The U.S. Department of Education may have to bring on additional servicers, such as Trellis Company (previously known as Texas Guaranteed Student Loans or TG) and other state guarantee agencies, especially if the trend of existing student loan servicers dropping out was to continue.
The increased servicing volume may subsequently be reduced if some loans are forgiven by the federal government. Forgiving $10,000 per borrower would erase the federal student loan debt of a third of Direct Loan borrowers. And forgiving $50,000 would cancel all the federal student debt of 80% of Direct Loan borrowers.
Transferring borrowers to new servicers can cause problems. In addition to borrower confusion, there's the potential for lost records, late fees and missed payments. Borrowers who signed up for autopay will also need to execute a new agreement with their new servicer.
What Should Borrowers Do?
Borrowers should confirm that the loan servicer has their current contact information. The current and new loan servicers will be sending important information to the borrower during the transition.
Borrowers should also save a copy of their payment history, correspondence and other student loan records. This provides protection in the event that some of records are lost when their loans are transferred to a new servicer. This is particularly important for borrowers in income-driven repayment plans and borrowers who will be seeking Public Service Loan Forgiveness. Borrowers can login to the loan servicer’s website to download their payment history.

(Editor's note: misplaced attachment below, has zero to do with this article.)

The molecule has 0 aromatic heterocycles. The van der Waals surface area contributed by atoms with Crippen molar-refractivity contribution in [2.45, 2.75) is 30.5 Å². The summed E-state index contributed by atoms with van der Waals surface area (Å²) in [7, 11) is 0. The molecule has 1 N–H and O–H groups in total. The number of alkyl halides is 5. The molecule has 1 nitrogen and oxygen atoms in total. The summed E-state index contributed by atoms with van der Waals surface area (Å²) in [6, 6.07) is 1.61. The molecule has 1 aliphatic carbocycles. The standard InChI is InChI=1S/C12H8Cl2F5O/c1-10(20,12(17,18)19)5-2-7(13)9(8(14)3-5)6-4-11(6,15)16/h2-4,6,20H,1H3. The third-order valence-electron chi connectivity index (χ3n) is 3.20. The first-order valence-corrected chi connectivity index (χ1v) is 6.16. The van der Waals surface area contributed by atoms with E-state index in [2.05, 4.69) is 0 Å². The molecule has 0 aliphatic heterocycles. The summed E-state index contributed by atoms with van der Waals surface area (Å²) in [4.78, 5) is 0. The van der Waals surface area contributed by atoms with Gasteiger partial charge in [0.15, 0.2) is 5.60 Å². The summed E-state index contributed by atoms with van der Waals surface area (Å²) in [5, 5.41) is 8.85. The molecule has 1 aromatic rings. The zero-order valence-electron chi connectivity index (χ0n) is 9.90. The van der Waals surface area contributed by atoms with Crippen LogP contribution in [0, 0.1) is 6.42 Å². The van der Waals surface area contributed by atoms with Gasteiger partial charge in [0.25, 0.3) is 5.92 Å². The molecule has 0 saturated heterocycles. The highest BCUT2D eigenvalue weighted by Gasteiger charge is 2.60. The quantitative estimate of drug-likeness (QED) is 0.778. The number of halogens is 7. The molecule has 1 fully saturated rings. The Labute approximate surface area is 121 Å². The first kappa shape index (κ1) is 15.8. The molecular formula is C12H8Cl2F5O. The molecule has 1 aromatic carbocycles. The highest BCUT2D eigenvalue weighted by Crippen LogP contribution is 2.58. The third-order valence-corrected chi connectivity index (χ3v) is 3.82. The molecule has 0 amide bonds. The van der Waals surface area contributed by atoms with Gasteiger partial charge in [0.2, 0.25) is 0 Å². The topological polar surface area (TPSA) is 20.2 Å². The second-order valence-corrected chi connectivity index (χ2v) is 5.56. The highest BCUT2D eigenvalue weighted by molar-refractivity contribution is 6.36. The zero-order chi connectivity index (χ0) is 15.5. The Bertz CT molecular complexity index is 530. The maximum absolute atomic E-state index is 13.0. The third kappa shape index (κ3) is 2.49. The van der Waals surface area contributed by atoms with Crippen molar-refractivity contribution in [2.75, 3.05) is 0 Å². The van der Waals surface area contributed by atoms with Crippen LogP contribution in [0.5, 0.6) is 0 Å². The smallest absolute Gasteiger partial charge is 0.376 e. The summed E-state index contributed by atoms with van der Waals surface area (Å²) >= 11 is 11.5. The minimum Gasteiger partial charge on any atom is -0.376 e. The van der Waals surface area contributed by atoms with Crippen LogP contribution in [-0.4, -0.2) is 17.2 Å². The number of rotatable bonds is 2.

If you're pursuing PSLF, you should should file your Employment Certification Form to get an up-to-date count of your qualifying payments now. You'll want to know this before the PSLF program is transferred to a new student loan servicer. Escalate any disputes concerning the number of qualifying payments by submitting an appeal for a recount.
Finally, borrowers should get a free copy of their credit reports from AnnualCreditReport.com before and after the servicing change. Incorrect information can sometimes be reported to credit bureaus during a servicing transition.